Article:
weekly “Good Night America” show. The outcry helped spur formation of the House Select Committee on Assassinations, which would famously conclude that the murder was most likely the result of a conspiracy involving multiple shooters. In April 1975, Time, Inc. transferred the original camera print and copyrights back to the Zapruder family. The National Archives and Records Administration agreed to store the film “as a courtesy.” In 1999, the government agreed to pay Zapruder’s family more than $16 million for the film. The Sixth Floor Museum in Dallas owns the copyright. The original is now housed at the archives’ facility in College Park, Md., in a coldstorage vault, where conditions are kept at a constant 25 degrees Fahrenheit and 30 percent relative humidity. On Oct. 22, a technician removed the film from its protective can for its first inspection in 11 years. “The reel is in excellent condition, has retained the vivid color typical of Kodachrome, and does not exhibit signs of physical deterioration,” NARA spokeswoman Miriam Kleiman wrote in an email to The Associated Press. On Oct. 15, Life released a new book, “The Day Kennedy Died.” In its pages for the first time, each of the frames is shown, in order. In so many ways, the Zapruder film is a relic, says the 84-year-old Stolley, who shared his recollections in the book. If he were dispatched to Dallas today, he says, “I’d be a little nonplused about who do you negotiate with.” “I mean, in effect,” he says, “there would be NO Zapruder film today.”


14 | Seniors 2013

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Walk this way Men slow down when sex is at stake LOS ANGELES TIMES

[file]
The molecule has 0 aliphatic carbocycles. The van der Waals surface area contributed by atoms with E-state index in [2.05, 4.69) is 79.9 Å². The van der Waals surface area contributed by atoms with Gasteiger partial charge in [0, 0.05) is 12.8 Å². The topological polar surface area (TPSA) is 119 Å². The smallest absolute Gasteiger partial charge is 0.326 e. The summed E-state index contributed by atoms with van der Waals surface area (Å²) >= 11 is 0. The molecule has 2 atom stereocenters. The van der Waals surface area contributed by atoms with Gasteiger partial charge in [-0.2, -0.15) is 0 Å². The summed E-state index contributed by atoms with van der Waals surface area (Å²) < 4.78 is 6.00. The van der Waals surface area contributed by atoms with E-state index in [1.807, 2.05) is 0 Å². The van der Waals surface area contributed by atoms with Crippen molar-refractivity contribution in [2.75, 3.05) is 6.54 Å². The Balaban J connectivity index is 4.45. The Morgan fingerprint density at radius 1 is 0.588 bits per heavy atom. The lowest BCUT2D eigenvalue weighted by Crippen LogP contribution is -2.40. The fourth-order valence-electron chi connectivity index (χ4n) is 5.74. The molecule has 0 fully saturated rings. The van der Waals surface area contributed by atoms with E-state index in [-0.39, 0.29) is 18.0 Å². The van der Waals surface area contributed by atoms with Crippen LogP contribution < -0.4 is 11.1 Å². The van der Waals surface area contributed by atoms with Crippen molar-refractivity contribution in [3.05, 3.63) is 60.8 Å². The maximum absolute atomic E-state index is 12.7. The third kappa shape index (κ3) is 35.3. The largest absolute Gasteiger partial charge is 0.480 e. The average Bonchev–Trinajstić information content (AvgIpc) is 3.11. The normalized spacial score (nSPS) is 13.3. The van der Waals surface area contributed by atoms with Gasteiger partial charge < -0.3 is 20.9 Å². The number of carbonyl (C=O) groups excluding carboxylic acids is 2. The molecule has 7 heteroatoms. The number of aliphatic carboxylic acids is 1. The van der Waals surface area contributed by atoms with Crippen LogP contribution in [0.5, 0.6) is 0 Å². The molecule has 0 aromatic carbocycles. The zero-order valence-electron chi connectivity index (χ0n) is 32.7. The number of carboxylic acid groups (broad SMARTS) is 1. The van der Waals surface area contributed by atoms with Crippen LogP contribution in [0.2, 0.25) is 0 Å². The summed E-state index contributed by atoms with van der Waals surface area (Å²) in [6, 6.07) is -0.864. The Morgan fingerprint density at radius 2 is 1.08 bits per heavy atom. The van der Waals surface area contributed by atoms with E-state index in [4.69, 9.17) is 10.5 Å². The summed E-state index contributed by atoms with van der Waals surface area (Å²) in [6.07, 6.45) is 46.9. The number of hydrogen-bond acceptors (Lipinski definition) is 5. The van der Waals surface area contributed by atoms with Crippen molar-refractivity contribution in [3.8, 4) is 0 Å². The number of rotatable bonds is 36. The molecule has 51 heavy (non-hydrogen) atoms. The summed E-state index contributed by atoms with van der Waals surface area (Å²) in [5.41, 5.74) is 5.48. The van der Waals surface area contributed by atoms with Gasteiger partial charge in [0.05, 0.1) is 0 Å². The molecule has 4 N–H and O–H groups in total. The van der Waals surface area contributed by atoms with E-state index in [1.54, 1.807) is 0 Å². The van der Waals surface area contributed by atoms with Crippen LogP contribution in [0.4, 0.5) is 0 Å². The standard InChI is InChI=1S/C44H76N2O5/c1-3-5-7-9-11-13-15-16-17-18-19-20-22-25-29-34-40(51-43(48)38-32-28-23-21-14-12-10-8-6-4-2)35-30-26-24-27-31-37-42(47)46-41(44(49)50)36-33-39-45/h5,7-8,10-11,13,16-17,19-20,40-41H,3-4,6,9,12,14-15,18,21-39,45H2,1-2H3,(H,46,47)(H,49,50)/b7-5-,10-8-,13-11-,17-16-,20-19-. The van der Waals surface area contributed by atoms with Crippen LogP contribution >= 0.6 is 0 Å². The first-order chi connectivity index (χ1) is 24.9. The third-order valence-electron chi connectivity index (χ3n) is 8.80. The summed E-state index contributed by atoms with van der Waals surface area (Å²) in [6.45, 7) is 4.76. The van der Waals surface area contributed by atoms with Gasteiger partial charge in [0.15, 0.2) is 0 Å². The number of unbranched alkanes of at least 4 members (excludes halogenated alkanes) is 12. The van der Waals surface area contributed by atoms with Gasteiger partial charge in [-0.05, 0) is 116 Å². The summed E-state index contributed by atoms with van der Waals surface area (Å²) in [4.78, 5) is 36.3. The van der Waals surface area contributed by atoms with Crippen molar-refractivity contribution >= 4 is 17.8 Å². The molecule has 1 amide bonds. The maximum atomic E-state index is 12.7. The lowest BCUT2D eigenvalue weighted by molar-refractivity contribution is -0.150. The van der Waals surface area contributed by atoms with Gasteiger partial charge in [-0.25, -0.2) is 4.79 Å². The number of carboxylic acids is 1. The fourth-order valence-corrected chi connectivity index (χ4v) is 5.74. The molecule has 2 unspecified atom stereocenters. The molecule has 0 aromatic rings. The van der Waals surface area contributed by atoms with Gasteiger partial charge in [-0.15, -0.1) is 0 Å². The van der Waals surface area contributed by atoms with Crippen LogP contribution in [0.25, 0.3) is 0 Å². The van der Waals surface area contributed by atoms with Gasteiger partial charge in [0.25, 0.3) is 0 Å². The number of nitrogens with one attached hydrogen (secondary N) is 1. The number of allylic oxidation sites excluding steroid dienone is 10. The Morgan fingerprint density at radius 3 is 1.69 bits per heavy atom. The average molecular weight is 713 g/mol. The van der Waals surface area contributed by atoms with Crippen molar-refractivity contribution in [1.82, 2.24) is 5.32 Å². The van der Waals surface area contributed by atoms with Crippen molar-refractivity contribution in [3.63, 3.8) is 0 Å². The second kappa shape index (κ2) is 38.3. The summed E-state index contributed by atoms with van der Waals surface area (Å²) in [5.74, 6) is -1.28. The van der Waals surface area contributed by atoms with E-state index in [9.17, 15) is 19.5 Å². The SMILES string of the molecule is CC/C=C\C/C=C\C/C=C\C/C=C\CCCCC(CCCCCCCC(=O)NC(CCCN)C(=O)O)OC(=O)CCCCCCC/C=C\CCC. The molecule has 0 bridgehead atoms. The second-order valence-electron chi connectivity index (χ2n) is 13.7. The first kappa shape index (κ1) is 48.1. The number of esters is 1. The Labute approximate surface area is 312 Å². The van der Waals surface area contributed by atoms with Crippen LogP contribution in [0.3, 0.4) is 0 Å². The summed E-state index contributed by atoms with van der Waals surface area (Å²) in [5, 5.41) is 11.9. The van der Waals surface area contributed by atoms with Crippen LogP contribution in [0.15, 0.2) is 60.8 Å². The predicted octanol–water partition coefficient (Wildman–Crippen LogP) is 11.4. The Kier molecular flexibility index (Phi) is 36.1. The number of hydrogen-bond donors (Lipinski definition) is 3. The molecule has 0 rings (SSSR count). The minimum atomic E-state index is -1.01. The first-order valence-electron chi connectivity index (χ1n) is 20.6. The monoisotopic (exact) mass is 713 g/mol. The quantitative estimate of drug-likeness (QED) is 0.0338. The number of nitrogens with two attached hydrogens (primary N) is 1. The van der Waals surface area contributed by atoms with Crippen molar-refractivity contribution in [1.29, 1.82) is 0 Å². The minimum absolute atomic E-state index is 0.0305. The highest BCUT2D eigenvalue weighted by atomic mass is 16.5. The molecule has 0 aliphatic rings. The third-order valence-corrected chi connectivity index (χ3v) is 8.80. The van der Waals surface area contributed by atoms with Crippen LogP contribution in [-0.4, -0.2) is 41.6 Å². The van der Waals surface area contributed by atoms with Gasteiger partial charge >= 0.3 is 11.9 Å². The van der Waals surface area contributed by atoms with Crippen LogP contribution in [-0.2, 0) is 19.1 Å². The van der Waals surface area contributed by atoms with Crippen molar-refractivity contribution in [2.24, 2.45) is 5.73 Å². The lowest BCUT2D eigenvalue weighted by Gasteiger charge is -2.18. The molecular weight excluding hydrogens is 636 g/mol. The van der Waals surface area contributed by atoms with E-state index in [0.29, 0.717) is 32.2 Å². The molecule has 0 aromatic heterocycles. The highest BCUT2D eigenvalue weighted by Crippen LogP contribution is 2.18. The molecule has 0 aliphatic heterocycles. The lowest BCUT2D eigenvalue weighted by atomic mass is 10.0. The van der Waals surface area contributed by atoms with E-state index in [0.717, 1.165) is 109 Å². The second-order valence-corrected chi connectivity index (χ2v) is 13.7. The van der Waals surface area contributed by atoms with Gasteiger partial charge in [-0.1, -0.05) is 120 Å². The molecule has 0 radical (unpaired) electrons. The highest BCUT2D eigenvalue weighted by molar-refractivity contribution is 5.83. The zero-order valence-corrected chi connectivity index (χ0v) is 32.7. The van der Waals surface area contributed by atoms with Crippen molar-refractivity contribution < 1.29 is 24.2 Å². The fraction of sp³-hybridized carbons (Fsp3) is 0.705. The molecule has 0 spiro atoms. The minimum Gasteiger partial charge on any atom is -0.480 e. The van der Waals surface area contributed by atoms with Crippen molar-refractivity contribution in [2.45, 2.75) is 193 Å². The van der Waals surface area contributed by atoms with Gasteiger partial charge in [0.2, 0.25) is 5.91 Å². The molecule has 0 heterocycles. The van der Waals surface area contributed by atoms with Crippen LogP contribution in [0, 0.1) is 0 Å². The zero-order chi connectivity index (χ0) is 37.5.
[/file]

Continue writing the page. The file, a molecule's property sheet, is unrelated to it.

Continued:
The way we walk is not just the way we walk. The strolling pace of men and women may give away some clues about our romantic partnerships and friendships, according to a study published Wednesday in the online journal PLOS One. Men slow their pace for female romantic partners, more so than for women they don’t know. And when they walk with other men, dudes are practically racing, according to the study. Women, on the other hand, hardly varied their pace for their beau or guy friend, but when walking with each other, they slowed down appreciably. Reproductive success may underlie the difference — women who can conserve energy, and the men who help them do so, will have greater chances of producing and caring for offspring, according to anthropologist Cara M. Wall-Scheffler of the University of Washington, Seattle, who led the study. “By men slowing down, the female reproduction is protected, and that’s not something that is trivial,” Wall-Scheffler said. “There is so much data that when women are able to reduce the amount of energy they spend walking, they have more children.” Studies have shown that daily walking distances can influence the interval between births and the survival rates of offspring in foraging societies. Men generally tend to have a higher optimal speed than women due to differences in size and mass. A woman trying to keep up with a man would be burning calories that could prove costly in a challenging environment, such as the African bush or Australian outback. “In indigenous, hunter-gatherer populations — groups who are walking huge amounts - we see females walking together with other females and we see men tending to walk by themselves or maybe with one other individual,” Wall-Scheffler said. “That’s typical, cross-culturally.” Apparently, the same appears true of American college students, 22 of whom walked around a track at a public park for Wall-Scheffler and her fellow researcher, Janelle Wagnild, a biologist at Seattle Pacific University. The men and women — among them romantic partners, friends and strangers — walked in various combinations of two and by themselves, while researchers measured their speeds. Results confirmed that men made more accommodations for their romantic partners than for anyone else but also showed that females would increase their pace for male friends. And they all appeared to do so unconsciously, Wall-Scheffler said. So, if U.S. college students aren’t under the same strains as hunter-gatherers, why would they behave this way? Could this behavior be a remnant of some evolutionary selection? “I definitely think there is an evolutionary outcome,” WallScheffler said. “Whether or not selection has acted on this behavior so that we still see it among men today — I don’t know if I could go that far.”